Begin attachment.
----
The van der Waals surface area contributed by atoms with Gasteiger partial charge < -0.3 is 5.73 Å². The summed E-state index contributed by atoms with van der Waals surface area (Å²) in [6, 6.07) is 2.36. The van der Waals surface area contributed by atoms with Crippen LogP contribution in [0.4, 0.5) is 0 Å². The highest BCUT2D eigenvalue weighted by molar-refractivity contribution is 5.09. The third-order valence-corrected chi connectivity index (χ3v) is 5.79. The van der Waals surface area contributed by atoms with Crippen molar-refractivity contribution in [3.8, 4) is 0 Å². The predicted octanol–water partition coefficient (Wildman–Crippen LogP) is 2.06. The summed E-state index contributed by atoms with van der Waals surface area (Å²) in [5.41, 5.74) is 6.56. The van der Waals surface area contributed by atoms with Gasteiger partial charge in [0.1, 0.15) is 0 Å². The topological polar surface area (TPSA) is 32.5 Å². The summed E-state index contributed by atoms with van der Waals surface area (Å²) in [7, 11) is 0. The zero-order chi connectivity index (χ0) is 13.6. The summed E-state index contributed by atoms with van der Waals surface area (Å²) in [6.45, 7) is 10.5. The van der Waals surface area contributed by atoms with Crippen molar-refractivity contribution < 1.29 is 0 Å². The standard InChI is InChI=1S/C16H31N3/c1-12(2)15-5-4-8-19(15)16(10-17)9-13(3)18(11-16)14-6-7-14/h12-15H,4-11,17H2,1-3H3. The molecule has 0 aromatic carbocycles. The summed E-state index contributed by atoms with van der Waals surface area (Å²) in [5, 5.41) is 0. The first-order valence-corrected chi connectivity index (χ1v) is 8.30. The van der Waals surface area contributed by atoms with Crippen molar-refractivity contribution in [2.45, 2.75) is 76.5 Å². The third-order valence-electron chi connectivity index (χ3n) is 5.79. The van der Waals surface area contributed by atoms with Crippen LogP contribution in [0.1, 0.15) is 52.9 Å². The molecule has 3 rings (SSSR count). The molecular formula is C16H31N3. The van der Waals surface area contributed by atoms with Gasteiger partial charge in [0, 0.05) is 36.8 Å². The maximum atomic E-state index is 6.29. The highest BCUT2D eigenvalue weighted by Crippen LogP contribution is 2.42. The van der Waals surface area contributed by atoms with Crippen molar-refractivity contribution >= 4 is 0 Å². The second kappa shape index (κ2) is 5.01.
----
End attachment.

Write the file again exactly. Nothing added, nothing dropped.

The van der Waals surface area contributed by atoms with Gasteiger partial charge < -0.3 is 5.73 Å². The summed E-state index contributed by atoms with van der Waals surface area (Å²) in [6, 6.07) is 2.36. The van der Waals surface area contributed by atoms with Crippen LogP contribution in [0.4, 0.5) is 0 Å². The highest BCUT2D eigenvalue weighted by molar-refractivity contribution is 5.09. The third-order valence-corrected chi connectivity index (χ3v) is 5.79. The van der Waals surface area contributed by atoms with Crippen molar-refractivity contribution in [3.8, 4) is 0 Å². The predicted octanol–water partition coefficient (Wildman–Crippen LogP) is 2.06. The summed E-state index contributed by atoms with van der Waals surface area (Å²) in [5.41, 5.74) is 6.56. The van der Waals surface area contributed by atoms with Gasteiger partial charge in [0.1, 0.15) is 0 Å². The topological polar surface area (TPSA) is 32.5 Å². The summed E-state index contributed by atoms with van der Waals surface area (Å²) in [7, 11) is 0. The zero-order chi connectivity index (χ0) is 13.6. The summed E-state index contributed by atoms with van der Waals surface area (Å²) in [6.45, 7) is 10.5. The van der Waals surface area contributed by atoms with Crippen molar-refractivity contribution < 1.29 is 0 Å². The standard InChI is InChI=1S/C16H31N3/c1-12(2)15-5-4-8-19(15)16(10-17)9-13(3)18(11-16)14-6-7-14/h12-15H,4-11,17H2,1-3H3. The molecule has 0 aromatic carbocycles. The summed E-state index contributed by atoms with van der Waals surface area (Å²) in [5, 5.41) is 0. The first-order valence-corrected chi connectivity index (χ1v) is 8.30. The van der Waals surface area contributed by atoms with Crippen molar-refractivity contribution in [2.45, 2.75) is 76.5 Å². The third-order valence-electron chi connectivity index (χ3n) is 5.79. The van der Waals surface area contributed by atoms with Crippen LogP contribution in [0.1, 0.15) is 52.9 Å². The molecule has 3 rings (SSSR count). The molecular formula is C16H31N3. The van der Waals surface area contributed by atoms with Gasteiger partial charge in [0, 0.05) is 36.8 Å². The maximum atomic E-state index is 6.29. The highest BCUT2D eigenvalue weighted by Crippen LogP contribution is 2.42. The van der Waals surface area contributed by atoms with Crippen molar-refractivity contribution >= 4 is 0 Å². The second kappa shape index (κ2) is 5.01.